EVA International 2016, Ireland’s biennial of contemporary art Still the Barbarians, curated by Koyo Kouoh, is open to the public from April 16, to July 17.
EVA International was founded by Limerick-based artists and academics in January 1977. 2016 is the 37th edition of EVA International and in 2014 the 36th edition received over 66,000 visitors across five venues.
Still the Barbarians will take place across six locations: Limerick City Gallery of Art, Cleeve’s Condensed Milk Factory, The Sailor’s Home, King John’s Castle, The Hunt Museum and Mother Macs. Within the context of the 1916 Easter Rising centenary, Still (the) Barbarians investigates the post-colonial condition of Ireland as a point of departure from where artistic reflections, critical redefinitions and political transformations are articulated.
EVA International 2016 Still the Barbarians includes the work of 48 international artists and nine Irish artists. The artists are from 23 countries from Kenya to Korea, Sweden to USA and Turkey to Sengal and from four continents. Still the Barbarians includes the work of five past EVA International participants: Uriel Orlow, Alan Phelan, Tom Flanagan and Megs Morley, and Deirdre Power, Alice Maher.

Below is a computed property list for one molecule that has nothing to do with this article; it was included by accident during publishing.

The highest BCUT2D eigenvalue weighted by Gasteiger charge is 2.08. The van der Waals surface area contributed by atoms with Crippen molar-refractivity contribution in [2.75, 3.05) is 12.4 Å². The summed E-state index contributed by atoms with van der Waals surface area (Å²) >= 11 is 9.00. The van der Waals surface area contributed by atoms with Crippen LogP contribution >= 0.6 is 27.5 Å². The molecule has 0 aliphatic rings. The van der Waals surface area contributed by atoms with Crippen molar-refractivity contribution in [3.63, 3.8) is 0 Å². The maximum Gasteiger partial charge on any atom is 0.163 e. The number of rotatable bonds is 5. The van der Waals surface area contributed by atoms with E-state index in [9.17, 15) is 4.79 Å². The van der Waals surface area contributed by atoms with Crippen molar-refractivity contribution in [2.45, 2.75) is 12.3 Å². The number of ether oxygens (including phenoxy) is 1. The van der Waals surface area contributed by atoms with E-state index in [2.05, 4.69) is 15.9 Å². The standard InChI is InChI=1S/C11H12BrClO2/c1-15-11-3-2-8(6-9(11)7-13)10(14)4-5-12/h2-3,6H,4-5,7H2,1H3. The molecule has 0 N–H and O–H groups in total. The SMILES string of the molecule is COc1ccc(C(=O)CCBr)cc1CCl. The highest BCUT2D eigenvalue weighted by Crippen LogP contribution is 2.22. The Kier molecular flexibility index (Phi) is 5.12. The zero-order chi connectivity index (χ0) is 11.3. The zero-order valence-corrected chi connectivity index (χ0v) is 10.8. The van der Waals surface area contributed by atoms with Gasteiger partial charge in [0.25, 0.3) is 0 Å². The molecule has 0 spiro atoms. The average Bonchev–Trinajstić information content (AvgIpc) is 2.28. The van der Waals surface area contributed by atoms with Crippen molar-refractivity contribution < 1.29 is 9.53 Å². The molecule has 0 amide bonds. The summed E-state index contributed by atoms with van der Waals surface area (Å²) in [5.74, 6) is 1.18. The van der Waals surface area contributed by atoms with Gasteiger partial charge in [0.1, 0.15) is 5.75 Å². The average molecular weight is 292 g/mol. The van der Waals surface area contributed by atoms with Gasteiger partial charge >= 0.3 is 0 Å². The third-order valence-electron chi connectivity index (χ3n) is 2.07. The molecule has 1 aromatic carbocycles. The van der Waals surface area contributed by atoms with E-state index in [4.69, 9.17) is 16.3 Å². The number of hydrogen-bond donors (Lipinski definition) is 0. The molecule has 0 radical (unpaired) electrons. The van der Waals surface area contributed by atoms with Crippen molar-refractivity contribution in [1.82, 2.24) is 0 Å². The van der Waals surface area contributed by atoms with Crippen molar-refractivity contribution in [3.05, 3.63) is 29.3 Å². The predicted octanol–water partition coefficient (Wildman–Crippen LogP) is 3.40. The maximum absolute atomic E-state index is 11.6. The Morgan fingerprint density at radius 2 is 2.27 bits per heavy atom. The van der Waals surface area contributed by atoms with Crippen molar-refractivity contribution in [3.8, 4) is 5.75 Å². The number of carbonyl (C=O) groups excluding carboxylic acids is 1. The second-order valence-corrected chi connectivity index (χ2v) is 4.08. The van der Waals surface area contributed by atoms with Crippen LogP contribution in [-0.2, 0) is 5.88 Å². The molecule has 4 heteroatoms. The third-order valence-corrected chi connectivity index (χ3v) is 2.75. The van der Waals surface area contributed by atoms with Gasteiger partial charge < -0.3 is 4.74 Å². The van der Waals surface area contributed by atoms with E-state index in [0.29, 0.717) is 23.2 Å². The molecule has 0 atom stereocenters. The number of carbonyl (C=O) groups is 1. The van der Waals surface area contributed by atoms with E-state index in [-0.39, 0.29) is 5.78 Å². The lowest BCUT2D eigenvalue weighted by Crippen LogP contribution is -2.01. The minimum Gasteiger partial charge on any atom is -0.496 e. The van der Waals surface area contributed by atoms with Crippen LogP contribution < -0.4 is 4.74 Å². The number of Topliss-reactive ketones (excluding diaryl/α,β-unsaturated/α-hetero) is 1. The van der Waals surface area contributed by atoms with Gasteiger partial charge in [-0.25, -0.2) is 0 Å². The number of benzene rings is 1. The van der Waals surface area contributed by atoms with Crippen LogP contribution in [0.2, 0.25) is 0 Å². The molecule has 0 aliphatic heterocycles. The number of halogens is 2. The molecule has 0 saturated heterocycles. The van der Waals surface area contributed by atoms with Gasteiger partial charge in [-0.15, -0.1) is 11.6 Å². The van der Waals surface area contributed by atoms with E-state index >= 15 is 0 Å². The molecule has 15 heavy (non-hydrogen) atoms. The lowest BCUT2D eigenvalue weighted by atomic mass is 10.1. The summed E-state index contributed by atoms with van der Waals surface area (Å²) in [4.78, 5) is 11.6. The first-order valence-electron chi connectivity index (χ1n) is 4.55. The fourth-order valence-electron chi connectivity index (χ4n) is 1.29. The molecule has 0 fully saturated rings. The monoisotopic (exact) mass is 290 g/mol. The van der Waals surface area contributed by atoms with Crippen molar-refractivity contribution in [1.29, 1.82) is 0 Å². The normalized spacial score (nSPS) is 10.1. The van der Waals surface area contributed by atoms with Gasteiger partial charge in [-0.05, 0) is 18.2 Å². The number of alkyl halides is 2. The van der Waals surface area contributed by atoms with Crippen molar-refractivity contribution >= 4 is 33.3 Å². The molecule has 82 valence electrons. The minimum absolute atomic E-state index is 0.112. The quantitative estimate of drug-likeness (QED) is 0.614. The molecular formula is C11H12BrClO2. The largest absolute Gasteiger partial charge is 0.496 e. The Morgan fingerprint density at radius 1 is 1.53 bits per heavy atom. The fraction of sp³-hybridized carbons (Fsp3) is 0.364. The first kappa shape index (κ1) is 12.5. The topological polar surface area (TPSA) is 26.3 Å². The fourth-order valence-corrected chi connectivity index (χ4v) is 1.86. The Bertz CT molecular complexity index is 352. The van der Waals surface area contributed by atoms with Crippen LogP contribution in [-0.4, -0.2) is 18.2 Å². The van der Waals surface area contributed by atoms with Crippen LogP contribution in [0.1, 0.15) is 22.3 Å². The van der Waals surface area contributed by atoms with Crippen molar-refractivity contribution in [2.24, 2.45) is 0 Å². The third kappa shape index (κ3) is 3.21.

Still the Barbarians includes new commissions and presentations by: Kostas Bassanos, Eric Baudelaire, Godfried Donkor, Mary Evans, Tom Flanagan and Megs Morley, Liam Gillick, Carsten Höller, Michael Joo, Abdoulaye Konaté, Kemang Wa Lehulere, Charles Lim Yi Yong, Alice Maher, Pádraic E. Moore, Alan Phelan, Johannes Phokela, Deirdre Power and Softday (Sean Taylor and Mikael Fernström), Willem de Rooij, Tracey Rose, Mona Vatamanu and Florin Tudor, John Waid.
Still the Barbarians includes artworks in eight different mediums including, one artist presenting a batik, 22 artists presenting installations, three artists presenting paintings, five artists presenting performances, one artist presenting performance documentation, two artists presenting textiles, 11 artists presenting video works and three artists presenting video installations.